The company proposing a massive charter school that residents say will destroy the tranquility of their East Kendall neighborhood unveiled revised plans Thursday that reduce its footprint by 10 percent.
But company representatives refused to tell nearly 200 angry residents the number of students the new plans would accommodate.
“I don’t want to guess and give you a number and disappoint you later,” Holland & Knight attorney Juan Mayol told the crowd.
Academica, which manages Somerset Academy along with dozens of other charter schools around the country and online, is taking over the small, private Pinewoods Acres school at 9500 SW 97th Ave. in the fall.
For the last six decades, the same family ran the school on a ranch-like campus that in recent years enrolled fewer than 200 elementary and middle school students. Academica is proposing a campus with 2,000 students from prekindergarten through 12th grades.
The school, called Somerset Bay at Pinewood Acres, has received a charter from the school district and will open this month with students from pre-K through sixth grade. But to expand beyond the 290 students now allowed, it must win approval from the county.
Tucker Gibbs, an attorney hired by nearby residents, said he expects the county commission to hold its one and only hearing on the matter at the end of the year or early 2014.
In February, during a meeting attended by dozens of residents, county staff rejected Academica’s initial plans for buildings totaling more than 100,000 square feet on the eight-acre site, saying that size would overwhelm the surrounding neighborhood. The school is entered through 97th Avenue, a two-lane road that serves not only residents but Killian High School, about 4,000 feet away.
Neighbors have vigorously opposed the project based on the traffic it would generate: an estimated 1,850 trips during morning drop-off alone.
“Right now, I can’t even get out of the house when Killian is letting out,” said Dr. Alvaro Gomez. “At the end of the day, this may be a beautiful school, but it comes down to number one, traffic, number two, traffic and number three, traffic.”
School architect Rolando Llanes told residents he tried to address their concerns by changing the flow of traffic into and out of the campus, and providing longer drop-off lines as well as space for buses. In addition, the number of parking spaces has been increased to 196, he said, although only 25 would be reserved for student drivers.
He also detailed a new site plan that redistributes buildings previously clustered on the south side of 96th Street, which bisects the campus. The new design, he said, calls for open corridors and buildings more equally divided on either side of the street.
“It takes into consideration the key points: traffic, the positioning of the buildings on the site, the nuances of the building, their transparency and volumes of mass,” he said.
Llanes said the company plans on resubmitting the new plans to the county by late September. Also, the new design places the elementary school on the north campus and the middle and high schools on the south campus.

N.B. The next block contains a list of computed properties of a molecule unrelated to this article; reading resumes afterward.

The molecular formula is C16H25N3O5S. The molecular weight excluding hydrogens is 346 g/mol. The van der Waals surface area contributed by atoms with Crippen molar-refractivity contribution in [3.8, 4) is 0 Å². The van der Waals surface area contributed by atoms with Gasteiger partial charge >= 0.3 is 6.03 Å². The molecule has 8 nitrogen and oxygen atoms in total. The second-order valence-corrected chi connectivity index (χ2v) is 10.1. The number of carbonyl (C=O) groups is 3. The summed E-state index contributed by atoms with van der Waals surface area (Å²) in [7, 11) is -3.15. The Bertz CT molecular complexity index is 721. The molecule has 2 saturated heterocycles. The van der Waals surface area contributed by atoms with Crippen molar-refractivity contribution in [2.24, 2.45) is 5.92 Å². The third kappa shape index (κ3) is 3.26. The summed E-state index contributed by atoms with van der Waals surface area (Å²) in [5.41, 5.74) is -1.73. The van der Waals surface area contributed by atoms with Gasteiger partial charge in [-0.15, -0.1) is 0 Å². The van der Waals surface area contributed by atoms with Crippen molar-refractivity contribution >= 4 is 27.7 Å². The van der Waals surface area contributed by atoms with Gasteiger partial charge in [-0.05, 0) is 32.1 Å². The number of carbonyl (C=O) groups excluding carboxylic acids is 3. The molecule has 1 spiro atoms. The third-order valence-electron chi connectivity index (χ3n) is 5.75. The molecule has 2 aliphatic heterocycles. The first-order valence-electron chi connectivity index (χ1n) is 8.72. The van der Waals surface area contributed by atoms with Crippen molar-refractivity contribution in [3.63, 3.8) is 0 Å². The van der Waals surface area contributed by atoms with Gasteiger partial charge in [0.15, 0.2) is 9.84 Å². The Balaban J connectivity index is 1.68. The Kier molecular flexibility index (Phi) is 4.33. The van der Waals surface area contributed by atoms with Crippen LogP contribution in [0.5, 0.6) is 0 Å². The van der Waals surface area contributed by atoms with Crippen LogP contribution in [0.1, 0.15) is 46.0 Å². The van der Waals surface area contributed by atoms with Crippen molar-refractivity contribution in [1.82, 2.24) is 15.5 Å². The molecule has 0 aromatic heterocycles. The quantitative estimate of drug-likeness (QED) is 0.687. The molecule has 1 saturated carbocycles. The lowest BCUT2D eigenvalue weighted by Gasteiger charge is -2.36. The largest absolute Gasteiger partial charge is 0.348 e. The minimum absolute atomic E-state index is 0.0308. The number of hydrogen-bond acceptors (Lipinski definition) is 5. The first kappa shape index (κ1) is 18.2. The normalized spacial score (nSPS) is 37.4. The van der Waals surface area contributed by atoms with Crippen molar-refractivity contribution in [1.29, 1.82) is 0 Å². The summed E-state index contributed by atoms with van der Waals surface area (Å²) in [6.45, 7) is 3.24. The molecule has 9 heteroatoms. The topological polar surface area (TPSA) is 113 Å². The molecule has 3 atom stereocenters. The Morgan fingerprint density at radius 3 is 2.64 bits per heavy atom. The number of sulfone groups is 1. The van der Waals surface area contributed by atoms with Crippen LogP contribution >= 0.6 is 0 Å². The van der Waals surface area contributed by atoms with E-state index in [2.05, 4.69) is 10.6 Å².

But resident Victor Alonso, who is also an architect and director of Design and Sustainability for the Miami-Dade County Schools, said the design still poses a safety risk because students would have to cross a public street, something not allowed in public schools under the State Requirements for Educational Facilities (SREF). The Legislature, he said, exempted charter schools from the regulations, which also dictate classroom size.
“It really comes down to traffic and safety, whether its 2,000 students or 1,800,” he said. “They have every right to open a charter school. The point is what they’re proposing for that site, it’s not safe.”
The plans, he said, also show smaller classrooms than district classrooms, which average 750 square feet.
“Their average classroom’s 580 square feet,” he said. “They’re like sardines.”
Objections to the school echo a similar battle waged by Coral Gables residents when Somerset took over Christ Journey Church, formerly University Baptist Church, and tried to increase the number of students enrolled in the church preschool from 110 to 700. Like those residents, Kendall neighbors have hired Gibbs, who succeeded at having enrollment at the Gables school capped at 260.
Gibbs explained to residents Thursday that if they oppose the project, they must let commissioners know.
“They have told us they will be open this year with 290 students,” he explained. “So you will see what 290 students brings to your neighborhood.”
Neighbor Jose Suarez, an architect whose glass and concrete home abuts the school campus, formed the East Kendall Homeowners Federation in April and asked residents to donate money to help wage the legal battle. Donations can be made through the group’s web site: www.ekhf.org.
“We’re not against schools. We’re not against education. But we are against what they’re trying to do to our neighborhood,” he said. “We are going to need your financial support, because this is going to be very expensive for us.”
Residents, many of whom received more than 3,500 flyers mailed by the group, asked about getting yard signs printed and vowed to hand out additional flyers.
“I will go door to door and get bodies to come to this meeting,” said resident Nancy Lyons. “We can’t accommodate the traffic we have now. What do you think it’s going to be with 2,000 more students?... Our whole little community is going to go to the dogs. It won’t be worth anything.”